Thirty-six organisations said they were extremely concerned about the alerts they were receiving from people who do not have sufficient food and were about to be evicted because they were unable to pay rent, stressing it was the duty of the government to ensure nobody was reduced to poverty.
The NGOs said many were already at risk of poverty before the COVID-19 outbreak, but the number of people requiring urgent and immediate assistance was increasing exponentially.
“As people lose their jobs or have their wages cut, their ability to meet the most basic needs and those of their family members is being jeopardised. For some, these risks will be mitigated by government’s support packages or by relying on support provided by social services, the community, family, friends, NGOs or the Church. Yet there are thousands of people who will not be able to receive this life-saving aid,” the organisations said.
Those signing the statement included Aditus Foundation, Alleanza kontra l-Faqar, Anti-Poverty Forum, Foodbank Lifeline Foundation, Platform of Human Rights Organisations in Malta, Richmond Foundation, SOS Malta and several university faculties including the Dean’s Office.
“It is becoming increasingly clear that there simply is not enough available aid to support Malta’s most vulnerable persons. We also note last week’s statement by 20 Church entities, expressing similar concerns,” the NGOs said.
Several impressive initiatives are being established or strengthened to provide wider community support to those facing these desperate challenges. The NGOs stressed that despite their limitations, exacerbated by the difficult economic climate, they were stepping up to ensure as many people as possible live in dignity in these trying times.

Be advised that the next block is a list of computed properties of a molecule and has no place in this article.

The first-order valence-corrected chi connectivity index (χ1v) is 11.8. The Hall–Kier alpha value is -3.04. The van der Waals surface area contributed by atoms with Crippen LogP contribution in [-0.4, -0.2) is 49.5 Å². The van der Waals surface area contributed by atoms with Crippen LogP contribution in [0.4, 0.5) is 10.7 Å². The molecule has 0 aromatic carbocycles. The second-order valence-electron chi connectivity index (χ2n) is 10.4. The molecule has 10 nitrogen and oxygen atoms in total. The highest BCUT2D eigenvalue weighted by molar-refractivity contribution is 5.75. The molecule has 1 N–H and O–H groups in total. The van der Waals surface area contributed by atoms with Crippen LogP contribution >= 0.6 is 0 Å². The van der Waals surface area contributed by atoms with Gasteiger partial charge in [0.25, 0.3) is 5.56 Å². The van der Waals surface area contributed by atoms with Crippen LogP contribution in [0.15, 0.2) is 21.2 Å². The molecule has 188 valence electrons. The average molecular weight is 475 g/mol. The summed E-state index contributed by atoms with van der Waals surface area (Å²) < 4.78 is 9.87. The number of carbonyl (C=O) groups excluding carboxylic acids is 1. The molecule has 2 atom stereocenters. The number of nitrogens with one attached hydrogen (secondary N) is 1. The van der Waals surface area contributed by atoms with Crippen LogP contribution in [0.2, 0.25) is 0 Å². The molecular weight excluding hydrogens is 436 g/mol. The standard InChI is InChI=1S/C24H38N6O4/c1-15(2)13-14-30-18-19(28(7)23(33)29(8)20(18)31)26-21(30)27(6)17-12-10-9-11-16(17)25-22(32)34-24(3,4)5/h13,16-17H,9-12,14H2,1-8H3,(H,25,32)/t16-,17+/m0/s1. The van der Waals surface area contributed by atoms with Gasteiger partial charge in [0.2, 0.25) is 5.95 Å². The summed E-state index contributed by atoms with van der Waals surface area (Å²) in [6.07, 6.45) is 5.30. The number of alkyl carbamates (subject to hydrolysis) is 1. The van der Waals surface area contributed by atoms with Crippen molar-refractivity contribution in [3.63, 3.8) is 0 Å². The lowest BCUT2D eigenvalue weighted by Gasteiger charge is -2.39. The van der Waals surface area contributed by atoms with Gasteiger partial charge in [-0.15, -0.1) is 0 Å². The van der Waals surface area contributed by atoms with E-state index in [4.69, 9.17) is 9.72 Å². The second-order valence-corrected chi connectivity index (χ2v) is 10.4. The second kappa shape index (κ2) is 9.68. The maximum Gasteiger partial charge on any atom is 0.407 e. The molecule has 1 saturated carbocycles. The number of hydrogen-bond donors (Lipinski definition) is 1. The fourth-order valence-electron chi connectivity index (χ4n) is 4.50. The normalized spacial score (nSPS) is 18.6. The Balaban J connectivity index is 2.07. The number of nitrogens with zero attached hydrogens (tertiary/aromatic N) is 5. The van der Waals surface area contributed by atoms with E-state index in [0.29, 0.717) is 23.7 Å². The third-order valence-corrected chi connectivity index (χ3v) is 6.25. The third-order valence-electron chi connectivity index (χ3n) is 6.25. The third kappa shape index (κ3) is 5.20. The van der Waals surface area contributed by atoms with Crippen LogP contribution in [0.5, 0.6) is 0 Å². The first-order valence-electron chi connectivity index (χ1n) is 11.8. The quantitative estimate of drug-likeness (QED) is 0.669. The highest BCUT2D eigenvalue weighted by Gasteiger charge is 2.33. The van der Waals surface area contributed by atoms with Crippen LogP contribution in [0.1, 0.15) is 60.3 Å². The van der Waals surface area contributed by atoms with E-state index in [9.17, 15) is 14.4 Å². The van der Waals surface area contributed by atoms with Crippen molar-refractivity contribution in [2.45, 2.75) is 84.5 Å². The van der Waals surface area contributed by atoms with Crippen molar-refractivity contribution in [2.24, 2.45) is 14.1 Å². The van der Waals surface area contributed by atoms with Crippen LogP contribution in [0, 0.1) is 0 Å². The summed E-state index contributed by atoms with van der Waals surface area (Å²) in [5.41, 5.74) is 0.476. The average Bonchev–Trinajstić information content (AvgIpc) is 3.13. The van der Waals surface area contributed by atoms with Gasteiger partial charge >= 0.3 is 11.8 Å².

“Our initiatives are supporting several groups: children in care, persons with mental health problems, migrants and refugees, survivors of domestic violence, the elderly, men and women involved in prostitution, persons with chronic medical conditions, and so many more. Yet we lack the resources to meet the escalating demand for food and shelter. We rely on voluntary contributions and simply do not have the infrastructure to have a much-needed national impact,” they said.
The NGOs said it was the government’s duty to ensure that nobody was reduced to poverty. “We are unclear as to what plans the government is putting in place to meet this national emergency. No announcement of food stock-piling or distribution has been made. Little information is available explaining how existing social services and programmes are being strengthened or whether new initiatives are being established.”
Without support, thousands of people will be pushed into poverty and homelessness, they warned. “We are jointly urging the government to implement an emergency food and shelter initiative that complements existing civil society initiatives targeting the growing number of people who are unable to provide food for themselves or for their families, and who are unable to pay rent.”
The organisations also appealed to the nation to support those organisations providing invaluable community support in a spirit of solidarity.